9 January 2019
When you think of a boxer, what do you think of? Or a successful footballer? Most would answer with the description of a man of some form.
It’s unsurprising, most people do. We have these unconscious biases that have been ingrained throughout generations. But what about the people bucking these stereotypes and breaking down that gender barrier?
I was privileged to chat to Stacey Copeland for the latest episode of my Mind Your Own Business podcast. Stacey was the first ever British female boxer to win a Commonwealth title. However, despite boxing since the age of 6, she has only boxed professionally for a few years. Why? It was only in 1997 that women were able to become professional boxers in Britain.
Stacey is a prime example of both the change that has already happened in gender equality in Britain, and of just how much still needs to happen.
Some of the anecdotes she shared in the podcast left me dumbfounded. For example, when discussing the price of having a championship belt made, it was suggested that she would need a ‘sugar daddy’ to afford it. This comment was made by someone in a senior position within the sport of boxing. Equally, she has spent years having her sexuality questioned because of her choices in sport.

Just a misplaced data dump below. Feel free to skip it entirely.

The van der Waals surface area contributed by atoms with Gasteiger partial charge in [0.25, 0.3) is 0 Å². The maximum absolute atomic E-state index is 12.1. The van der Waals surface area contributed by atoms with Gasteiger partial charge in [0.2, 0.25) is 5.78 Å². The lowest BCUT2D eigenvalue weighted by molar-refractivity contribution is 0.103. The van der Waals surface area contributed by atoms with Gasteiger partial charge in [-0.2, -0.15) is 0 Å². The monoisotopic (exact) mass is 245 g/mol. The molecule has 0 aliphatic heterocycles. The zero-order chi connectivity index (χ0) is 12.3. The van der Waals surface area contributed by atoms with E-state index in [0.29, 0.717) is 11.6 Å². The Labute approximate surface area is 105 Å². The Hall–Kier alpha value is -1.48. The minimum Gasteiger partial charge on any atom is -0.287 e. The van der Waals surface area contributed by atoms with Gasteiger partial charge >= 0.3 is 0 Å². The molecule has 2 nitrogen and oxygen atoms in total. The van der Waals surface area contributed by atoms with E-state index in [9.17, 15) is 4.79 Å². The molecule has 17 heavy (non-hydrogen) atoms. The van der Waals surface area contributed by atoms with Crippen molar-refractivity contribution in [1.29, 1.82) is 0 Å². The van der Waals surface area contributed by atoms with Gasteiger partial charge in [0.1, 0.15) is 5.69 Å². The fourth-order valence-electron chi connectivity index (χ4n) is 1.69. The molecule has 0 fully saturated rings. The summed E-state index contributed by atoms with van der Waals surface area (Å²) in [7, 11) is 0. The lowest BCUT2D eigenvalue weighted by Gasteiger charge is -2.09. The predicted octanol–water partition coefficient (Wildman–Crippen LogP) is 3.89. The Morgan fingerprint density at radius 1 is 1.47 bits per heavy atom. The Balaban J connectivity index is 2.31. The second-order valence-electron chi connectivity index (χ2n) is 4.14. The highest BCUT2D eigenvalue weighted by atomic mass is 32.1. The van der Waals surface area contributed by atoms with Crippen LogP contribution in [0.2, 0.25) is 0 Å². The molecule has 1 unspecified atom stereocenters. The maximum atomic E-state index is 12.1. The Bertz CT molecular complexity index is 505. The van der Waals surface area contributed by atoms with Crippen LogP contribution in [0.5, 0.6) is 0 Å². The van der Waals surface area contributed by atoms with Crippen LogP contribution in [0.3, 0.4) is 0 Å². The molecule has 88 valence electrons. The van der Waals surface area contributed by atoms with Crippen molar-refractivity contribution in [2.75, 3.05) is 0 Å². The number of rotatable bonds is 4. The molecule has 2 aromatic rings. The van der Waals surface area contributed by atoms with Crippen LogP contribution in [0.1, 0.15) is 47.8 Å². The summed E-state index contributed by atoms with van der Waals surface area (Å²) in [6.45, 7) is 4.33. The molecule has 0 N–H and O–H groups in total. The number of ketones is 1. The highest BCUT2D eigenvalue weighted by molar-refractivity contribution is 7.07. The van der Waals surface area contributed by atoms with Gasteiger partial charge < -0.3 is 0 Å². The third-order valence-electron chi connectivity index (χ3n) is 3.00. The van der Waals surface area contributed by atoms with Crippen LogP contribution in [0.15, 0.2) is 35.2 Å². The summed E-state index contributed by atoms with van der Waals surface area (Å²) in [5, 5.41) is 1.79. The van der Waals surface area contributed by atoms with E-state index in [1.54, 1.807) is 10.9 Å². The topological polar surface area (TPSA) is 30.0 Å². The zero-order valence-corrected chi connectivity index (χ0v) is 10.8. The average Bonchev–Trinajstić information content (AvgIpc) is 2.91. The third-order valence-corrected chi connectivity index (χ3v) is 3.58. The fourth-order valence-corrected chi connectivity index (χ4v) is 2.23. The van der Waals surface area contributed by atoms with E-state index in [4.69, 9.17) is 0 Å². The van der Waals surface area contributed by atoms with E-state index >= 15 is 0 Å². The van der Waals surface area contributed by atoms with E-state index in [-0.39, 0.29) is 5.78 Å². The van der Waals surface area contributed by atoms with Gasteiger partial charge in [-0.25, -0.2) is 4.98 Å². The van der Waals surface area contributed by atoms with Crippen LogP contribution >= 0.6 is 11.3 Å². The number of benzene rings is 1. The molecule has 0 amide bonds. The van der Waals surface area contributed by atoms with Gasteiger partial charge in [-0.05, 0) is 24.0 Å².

These areas of the conversation were particularly eye-opening for me. When you’ve not experienced it yourself, it’s astonishing to hear just how prevalent the imbalance still is in even in the top levels of sport.
The pace of change
Women have only been ‘allowed’ to run marathons for less than 50 years. It’s astounding. As Stacey notes in the podcast, when you speak to young women now, the idea that they would not be allowed to run a marathon now because of their gender would cause outrage. That so clearly shows the pace of change. However, assumptions and stereotypes highlight that some areas of society do need to catch up with that change.
We all know how big a role school and education play in our upbringing. In a world where the focus is placed on academia rather than sport, Stacey plays a support role for young people needing an alternative. In her role at Parrs Wood School in Manchester, she works with young people who are struggling academically, who aren’t passionate about school, to make education work for them. There is absolutely no replacement for showing young people what they can achieve. There is something magic about role models like Stacey working with young people to show them that anything is possible when they work hard and focus.
When many people would see the male-dominated worlds of boxing and football as impossible to break through, Stacey has never stayed boxed in. She says that she wants to be an example to young women of what can happen; to pave the way for women in sport in the future. I have no doubt in my mind that she is already achieving this every single day.